Rapid developments in poultry nutrition and genetics have facilitated the recent emergence of the global poultry industry by enabling farmers to grow chickens to market size quickly and efficiently. As a result, people all over the world are consuming more chicken on average than either beef or pork.
But there is just one problem…
The rising cost of feeding chickens is constraining the ability of producers to grow chickens to reach their full potential.
Feed Production Costs
Feed represents one of the largest input costs in poultry production. For most of the 2000′s, feed costs were stable at around $150 per ton, or 20% of revenue. However, from early 2007 to mid-2008, feed prices doubled to over $300 per ton, or 40% of revenue, while poultry prices rose by only 23%.
The trend was so severe that in late 2008, Pilgrim’s Pride, then the largest poultry producer in the US, posted a net loss of $802 million on sales of $2.17 billion and had to file for bankruptcy protection, largely as a result of rising feed costs.
BRI Discovers a Solution
A few years earlier, back in the lab, Dr. Jason Shih, Professor in the NC State University Department of Poultry Science and co-founder – with his son Dr. Giles Shih – of BRI, was developing a thermophillic poultry waste digester to convert poultry waste to energy as part of his research in poultry waste management. He noticed that poultry feathers that were shed in the manure disappeared in the course of operation.
Dr. Shih’s curiosity and insightfulness resulted in the identification of a novel enzyme responsible for breaking down poultry feather protein. Further research proved that the enzyme could also improve digestibility of proteins in animal feed such that the nutrients could be better absorbed by the animal.
In 2001, a unique formulation of the enzyme discovered by Dr. Shih – now called Versazyme – was tested as a feed additive for improving the growth of broilers, chickens that are bred for meat production.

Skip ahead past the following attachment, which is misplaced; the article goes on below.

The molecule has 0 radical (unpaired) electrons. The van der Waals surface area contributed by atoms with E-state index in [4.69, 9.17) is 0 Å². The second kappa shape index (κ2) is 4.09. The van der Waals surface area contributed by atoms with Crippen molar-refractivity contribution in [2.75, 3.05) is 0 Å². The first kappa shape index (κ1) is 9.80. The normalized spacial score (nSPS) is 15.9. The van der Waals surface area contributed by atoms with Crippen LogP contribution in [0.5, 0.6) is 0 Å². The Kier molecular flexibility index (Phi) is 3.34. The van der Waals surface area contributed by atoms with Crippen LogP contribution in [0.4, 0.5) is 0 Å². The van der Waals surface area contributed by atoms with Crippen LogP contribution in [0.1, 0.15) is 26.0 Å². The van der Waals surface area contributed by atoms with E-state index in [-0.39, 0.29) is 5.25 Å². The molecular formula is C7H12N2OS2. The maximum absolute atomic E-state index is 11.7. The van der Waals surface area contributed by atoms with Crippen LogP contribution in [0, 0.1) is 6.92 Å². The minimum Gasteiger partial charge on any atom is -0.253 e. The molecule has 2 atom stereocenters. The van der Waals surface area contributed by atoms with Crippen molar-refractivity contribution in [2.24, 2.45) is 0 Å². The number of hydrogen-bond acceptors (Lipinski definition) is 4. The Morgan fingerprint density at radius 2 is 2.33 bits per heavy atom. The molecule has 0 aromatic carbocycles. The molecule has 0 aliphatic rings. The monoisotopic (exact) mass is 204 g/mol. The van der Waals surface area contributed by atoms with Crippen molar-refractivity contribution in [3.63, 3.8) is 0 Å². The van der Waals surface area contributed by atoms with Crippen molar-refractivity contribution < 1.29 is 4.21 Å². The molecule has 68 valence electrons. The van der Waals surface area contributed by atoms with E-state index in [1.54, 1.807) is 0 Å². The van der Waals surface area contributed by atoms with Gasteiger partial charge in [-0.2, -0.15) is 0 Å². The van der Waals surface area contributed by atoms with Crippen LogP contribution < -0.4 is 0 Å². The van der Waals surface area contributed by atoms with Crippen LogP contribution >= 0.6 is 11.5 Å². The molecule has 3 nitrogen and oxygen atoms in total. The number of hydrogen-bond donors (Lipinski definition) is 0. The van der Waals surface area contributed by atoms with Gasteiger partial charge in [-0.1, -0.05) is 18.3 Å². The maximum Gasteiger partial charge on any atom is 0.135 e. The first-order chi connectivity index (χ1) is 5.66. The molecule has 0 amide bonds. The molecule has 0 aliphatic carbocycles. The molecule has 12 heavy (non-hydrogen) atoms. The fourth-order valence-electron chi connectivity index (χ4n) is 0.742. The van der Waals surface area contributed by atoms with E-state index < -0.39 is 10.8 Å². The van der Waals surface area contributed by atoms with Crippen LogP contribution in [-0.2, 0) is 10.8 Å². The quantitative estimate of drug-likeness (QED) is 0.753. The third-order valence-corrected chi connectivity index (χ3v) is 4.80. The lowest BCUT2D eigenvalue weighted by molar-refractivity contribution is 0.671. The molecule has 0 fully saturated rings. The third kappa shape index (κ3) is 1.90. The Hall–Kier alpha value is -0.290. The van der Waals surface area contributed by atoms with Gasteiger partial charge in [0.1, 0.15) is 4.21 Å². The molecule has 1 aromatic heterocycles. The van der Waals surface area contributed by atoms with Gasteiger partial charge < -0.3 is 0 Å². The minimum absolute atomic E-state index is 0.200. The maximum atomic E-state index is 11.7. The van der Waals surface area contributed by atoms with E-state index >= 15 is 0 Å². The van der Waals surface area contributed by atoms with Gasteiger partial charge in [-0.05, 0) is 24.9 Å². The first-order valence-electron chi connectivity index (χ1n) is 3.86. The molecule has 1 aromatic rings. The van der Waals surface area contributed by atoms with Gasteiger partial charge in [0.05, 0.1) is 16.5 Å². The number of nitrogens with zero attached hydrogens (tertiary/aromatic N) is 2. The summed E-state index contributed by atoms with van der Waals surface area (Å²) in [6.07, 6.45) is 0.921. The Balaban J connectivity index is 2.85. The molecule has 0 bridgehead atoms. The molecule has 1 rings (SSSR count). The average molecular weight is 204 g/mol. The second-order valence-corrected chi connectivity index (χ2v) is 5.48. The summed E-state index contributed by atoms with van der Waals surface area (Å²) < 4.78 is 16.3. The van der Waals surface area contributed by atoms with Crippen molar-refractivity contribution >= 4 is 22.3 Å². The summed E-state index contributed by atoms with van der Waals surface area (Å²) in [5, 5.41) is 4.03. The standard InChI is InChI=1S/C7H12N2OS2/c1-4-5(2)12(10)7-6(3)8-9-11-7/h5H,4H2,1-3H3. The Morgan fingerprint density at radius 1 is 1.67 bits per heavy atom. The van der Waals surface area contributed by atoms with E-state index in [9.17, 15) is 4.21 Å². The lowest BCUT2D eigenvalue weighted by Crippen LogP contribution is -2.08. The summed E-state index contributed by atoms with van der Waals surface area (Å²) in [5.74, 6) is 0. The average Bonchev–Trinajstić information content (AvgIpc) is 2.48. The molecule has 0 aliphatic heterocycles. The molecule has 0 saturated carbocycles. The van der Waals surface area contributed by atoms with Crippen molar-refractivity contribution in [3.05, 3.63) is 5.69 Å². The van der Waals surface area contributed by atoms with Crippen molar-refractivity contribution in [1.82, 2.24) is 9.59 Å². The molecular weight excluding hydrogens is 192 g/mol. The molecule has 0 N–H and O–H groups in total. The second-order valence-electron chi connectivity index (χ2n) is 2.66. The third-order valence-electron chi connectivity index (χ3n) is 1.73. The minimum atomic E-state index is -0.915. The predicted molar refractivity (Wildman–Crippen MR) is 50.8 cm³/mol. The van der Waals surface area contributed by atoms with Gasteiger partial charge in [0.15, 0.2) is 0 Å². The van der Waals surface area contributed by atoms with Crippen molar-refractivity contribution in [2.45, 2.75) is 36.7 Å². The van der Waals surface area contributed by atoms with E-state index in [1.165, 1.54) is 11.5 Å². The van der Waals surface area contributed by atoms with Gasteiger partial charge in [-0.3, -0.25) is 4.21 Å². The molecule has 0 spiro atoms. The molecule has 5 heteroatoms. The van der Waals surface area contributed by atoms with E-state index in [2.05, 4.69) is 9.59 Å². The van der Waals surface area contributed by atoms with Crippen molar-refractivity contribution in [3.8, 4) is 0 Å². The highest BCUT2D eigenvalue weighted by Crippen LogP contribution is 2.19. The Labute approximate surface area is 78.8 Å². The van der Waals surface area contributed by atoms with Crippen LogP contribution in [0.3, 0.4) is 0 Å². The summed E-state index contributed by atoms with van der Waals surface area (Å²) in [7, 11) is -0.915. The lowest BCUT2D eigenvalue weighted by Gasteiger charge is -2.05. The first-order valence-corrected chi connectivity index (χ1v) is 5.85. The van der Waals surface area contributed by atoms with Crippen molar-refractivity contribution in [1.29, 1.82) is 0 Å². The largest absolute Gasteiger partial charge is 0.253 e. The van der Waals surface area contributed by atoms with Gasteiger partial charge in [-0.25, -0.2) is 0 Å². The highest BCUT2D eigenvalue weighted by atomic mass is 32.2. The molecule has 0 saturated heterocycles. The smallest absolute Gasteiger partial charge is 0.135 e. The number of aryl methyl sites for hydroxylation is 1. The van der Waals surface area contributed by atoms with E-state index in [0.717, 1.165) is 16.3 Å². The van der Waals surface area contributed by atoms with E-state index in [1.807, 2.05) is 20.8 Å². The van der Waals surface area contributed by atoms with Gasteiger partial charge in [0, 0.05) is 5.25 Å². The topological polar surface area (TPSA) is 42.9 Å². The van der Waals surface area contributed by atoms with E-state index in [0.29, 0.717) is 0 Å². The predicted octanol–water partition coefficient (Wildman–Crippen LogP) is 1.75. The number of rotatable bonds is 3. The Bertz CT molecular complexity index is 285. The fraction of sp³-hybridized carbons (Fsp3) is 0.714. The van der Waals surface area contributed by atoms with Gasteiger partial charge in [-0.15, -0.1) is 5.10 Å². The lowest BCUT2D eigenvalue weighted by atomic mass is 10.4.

The study found that broilers fed a low protein diet supplemented with the enzyme grew as large as birds fed a standard diet. After several follow-up experiments, it was concluded that adding Versazyme to a broiler’s diet could improve the body weight gain by approximately 100 grams (3.5 ounces) per chicken at the market age (42 days). Alternatively, it could allow producers to reduce dietary protein levels by about 10% without negative effects on growth.
Novus International Partners with BRI
Novus International,Inc., based in St. Louis, Missouri, is a global leader in animal nutrition and one of the largest amino acid suppliers in the world.
In the mid-2000’s, rising commodity prices were driving demand for natural feed additives that could economically promote animal growth, and Novus was continuing to broaden and diversify its product line by expanding into the specialty feed supplement market and the rapidly growing feed enzyme market.
According to internal company projections, the global market for enzymes was expected to reach $500 million by 2013. The U.S. market for feed enzymes was valued at $68 million in 2006, and was expected to reach $115 million by 2013. Most of this growth was expected to come from novel feed enzymes.
In May 2008, Novus International signed a worldwide exclusive distribution agreement with BRI and started marketing Versazyme under the Novus Cibenza DP100 brand.
Since 2008, BRI has produced and delivered several thousand tons of product through the Novus International partnership and as a result, poultry producers all over the world have experienced the improved efficiency and profitability made possible by Cibenza DP100.